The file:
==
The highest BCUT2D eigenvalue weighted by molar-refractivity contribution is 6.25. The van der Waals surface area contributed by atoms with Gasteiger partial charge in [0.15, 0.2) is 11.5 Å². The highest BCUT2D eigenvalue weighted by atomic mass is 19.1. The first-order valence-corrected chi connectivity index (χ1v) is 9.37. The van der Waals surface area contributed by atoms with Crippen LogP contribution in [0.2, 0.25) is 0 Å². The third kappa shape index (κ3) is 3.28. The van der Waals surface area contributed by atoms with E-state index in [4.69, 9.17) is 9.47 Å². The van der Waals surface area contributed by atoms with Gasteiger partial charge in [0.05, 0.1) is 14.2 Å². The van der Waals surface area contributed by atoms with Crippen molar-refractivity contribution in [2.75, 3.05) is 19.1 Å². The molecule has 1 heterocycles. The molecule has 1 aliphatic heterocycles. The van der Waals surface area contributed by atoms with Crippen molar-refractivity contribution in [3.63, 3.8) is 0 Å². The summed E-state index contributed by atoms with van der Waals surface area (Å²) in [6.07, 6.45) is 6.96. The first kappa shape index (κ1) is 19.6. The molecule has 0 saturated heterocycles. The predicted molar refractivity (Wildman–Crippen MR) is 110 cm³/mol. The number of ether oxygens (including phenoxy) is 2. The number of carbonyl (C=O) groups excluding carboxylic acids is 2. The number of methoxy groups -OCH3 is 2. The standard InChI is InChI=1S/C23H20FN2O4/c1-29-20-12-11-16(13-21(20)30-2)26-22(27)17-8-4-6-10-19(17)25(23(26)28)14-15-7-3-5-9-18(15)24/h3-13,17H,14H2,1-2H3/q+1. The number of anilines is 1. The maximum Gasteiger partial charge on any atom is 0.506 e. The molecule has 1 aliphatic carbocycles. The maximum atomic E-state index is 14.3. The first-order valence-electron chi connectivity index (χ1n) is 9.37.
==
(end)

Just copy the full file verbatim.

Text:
The highest BCUT2D eigenvalue weighted by molar-refractivity contribution is 6.25. The van der Waals surface area contributed by atoms with Gasteiger partial charge in [0.15, 0.2) is 11.5 Å². The highest BCUT2D eigenvalue weighted by atomic mass is 19.1. The first-order valence-corrected chi connectivity index (χ1v) is 9.37. The van der Waals surface area contributed by atoms with Crippen LogP contribution in [0.2, 0.25) is 0 Å². The third kappa shape index (κ3) is 3.28. The van der Waals surface area contributed by atoms with E-state index in [4.69, 9.17) is 9.47 Å². The van der Waals surface area contributed by atoms with Gasteiger partial charge in [0.05, 0.1) is 14.2 Å². The van der Waals surface area contributed by atoms with Crippen molar-refractivity contribution in [2.75, 3.05) is 19.1 Å². The molecule has 1 heterocycles. The molecule has 1 aliphatic heterocycles. The van der Waals surface area contributed by atoms with Crippen molar-refractivity contribution in [3.63, 3.8) is 0 Å². The summed E-state index contributed by atoms with van der Waals surface area (Å²) in [6.07, 6.45) is 6.96. The first kappa shape index (κ1) is 19.6. The molecule has 0 saturated heterocycles. The predicted molar refractivity (Wildman–Crippen MR) is 110 cm³/mol. The number of ether oxygens (including phenoxy) is 2. The number of carbonyl (C=O) groups excluding carboxylic acids is 2. The number of methoxy groups -OCH3 is 2. The standard InChI is InChI=1S/C23H20FN2O4/c1-29-20-12-11-16(13-21(20)30-2)26-22(27)17-8-4-6-10-19(17)25(23(26)28)14-15-7-3-5-9-18(15)24/h3-13,17H,14H2,1-2H3/q+1. The number of anilines is 1. The maximum Gasteiger partial charge on any atom is 0.506 e. The molecule has 1 aliphatic carbocycles. The maximum atomic E-state index is 14.3. The first-order valence-electron chi connectivity index (χ1n) is 9.37.